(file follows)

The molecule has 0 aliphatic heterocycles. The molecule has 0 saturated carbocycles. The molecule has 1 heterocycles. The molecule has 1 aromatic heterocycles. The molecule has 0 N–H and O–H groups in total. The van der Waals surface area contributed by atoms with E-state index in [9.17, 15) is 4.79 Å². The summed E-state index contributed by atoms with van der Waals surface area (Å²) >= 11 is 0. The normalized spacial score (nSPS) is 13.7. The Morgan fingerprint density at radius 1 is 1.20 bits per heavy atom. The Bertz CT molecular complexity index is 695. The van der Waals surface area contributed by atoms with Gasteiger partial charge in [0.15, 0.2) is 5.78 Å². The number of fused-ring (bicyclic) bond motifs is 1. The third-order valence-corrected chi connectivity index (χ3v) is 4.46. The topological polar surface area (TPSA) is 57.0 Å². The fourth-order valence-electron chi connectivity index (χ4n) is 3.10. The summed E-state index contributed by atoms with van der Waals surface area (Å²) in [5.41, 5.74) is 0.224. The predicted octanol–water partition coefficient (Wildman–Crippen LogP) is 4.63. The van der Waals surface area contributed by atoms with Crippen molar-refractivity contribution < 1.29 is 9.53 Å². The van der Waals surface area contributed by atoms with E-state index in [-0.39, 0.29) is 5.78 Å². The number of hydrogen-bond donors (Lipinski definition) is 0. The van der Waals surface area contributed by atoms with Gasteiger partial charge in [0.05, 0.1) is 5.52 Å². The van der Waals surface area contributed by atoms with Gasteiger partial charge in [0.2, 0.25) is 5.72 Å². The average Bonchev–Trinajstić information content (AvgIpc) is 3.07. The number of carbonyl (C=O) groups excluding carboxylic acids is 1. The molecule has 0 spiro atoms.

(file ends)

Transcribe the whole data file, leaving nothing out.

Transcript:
The molecule has 0 aliphatic heterocycles. The molecule has 0 saturated carbocycles. The molecule has 1 heterocycles. The molecule has 1 aromatic heterocycles. The molecule has 0 N–H and O–H groups in total. The van der Waals surface area contributed by atoms with E-state index in [9.17, 15) is 4.79 Å². The summed E-state index contributed by atoms with van der Waals surface area (Å²) >= 11 is 0. The normalized spacial score (nSPS) is 13.7. The Morgan fingerprint density at radius 1 is 1.20 bits per heavy atom. The Bertz CT molecular complexity index is 695. The van der Waals surface area contributed by atoms with Gasteiger partial charge in [0.15, 0.2) is 5.78 Å². The number of fused-ring (bicyclic) bond motifs is 1. The third-order valence-corrected chi connectivity index (χ3v) is 4.46. The topological polar surface area (TPSA) is 57.0 Å². The fourth-order valence-electron chi connectivity index (χ4n) is 3.10. The summed E-state index contributed by atoms with van der Waals surface area (Å²) in [5.41, 5.74) is 0.224. The predicted octanol–water partition coefficient (Wildman–Crippen LogP) is 4.63. The van der Waals surface area contributed by atoms with Crippen molar-refractivity contribution < 1.29 is 9.53 Å². The van der Waals surface area contributed by atoms with E-state index in [-0.39, 0.29) is 5.78 Å². The number of hydrogen-bond donors (Lipinski definition) is 0. The van der Waals surface area contributed by atoms with Gasteiger partial charge in [0.05, 0.1) is 5.52 Å². The van der Waals surface area contributed by atoms with Gasteiger partial charge in [0.2, 0.25) is 5.72 Å². The average Bonchev–Trinajstić information content (AvgIpc) is 3.07. The number of carbonyl (C=O) groups excluding carboxylic acids is 1. The molecule has 0 spiro atoms.